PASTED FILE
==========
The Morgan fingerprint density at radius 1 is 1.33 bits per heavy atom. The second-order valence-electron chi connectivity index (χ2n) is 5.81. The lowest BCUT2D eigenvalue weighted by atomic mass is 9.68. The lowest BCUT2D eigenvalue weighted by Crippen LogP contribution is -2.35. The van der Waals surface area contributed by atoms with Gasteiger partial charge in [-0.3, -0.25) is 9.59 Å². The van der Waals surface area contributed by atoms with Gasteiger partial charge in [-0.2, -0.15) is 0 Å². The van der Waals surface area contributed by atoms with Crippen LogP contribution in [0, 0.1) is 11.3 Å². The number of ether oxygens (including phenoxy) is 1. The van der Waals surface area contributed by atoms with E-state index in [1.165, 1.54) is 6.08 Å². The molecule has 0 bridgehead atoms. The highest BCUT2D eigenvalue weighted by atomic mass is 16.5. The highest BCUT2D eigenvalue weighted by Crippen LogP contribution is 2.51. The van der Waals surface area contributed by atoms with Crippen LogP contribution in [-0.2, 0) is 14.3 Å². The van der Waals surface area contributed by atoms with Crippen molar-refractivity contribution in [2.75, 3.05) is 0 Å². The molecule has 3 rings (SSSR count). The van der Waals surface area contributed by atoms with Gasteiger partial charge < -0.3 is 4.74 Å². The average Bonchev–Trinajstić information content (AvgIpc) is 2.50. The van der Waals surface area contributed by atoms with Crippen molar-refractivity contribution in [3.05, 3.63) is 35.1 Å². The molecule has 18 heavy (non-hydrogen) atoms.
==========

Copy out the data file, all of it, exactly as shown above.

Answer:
The Morgan fingerprint density at radius 1 is 1.33 bits per heavy atom. The second-order valence-electron chi connectivity index (χ2n) is 5.81. The lowest BCUT2D eigenvalue weighted by atomic mass is 9.68. The lowest BCUT2D eigenvalue weighted by Crippen LogP contribution is -2.35. The van der Waals surface area contributed by atoms with Gasteiger partial charge in [-0.3, -0.25) is 9.59 Å². The van der Waals surface area contributed by atoms with Gasteiger partial charge in [-0.2, -0.15) is 0 Å². The van der Waals surface area contributed by atoms with Crippen LogP contribution in [0, 0.1) is 11.3 Å². The number of ether oxygens (including phenoxy) is 1. The van der Waals surface area contributed by atoms with E-state index in [1.165, 1.54) is 6.08 Å². The molecule has 0 bridgehead atoms. The highest BCUT2D eigenvalue weighted by atomic mass is 16.5. The highest BCUT2D eigenvalue weighted by Crippen LogP contribution is 2.51. The van der Waals surface area contributed by atoms with Crippen LogP contribution in [-0.2, 0) is 14.3 Å². The van der Waals surface area contributed by atoms with Crippen molar-refractivity contribution in [2.75, 3.05) is 0 Å². The molecule has 3 rings (SSSR count). The van der Waals surface area contributed by atoms with Gasteiger partial charge < -0.3 is 4.74 Å². The average Bonchev–Trinajstić information content (AvgIpc) is 2.50. The van der Waals surface area contributed by atoms with Crippen molar-refractivity contribution in [3.05, 3.63) is 35.1 Å². The molecule has 18 heavy (non-hydrogen) atoms.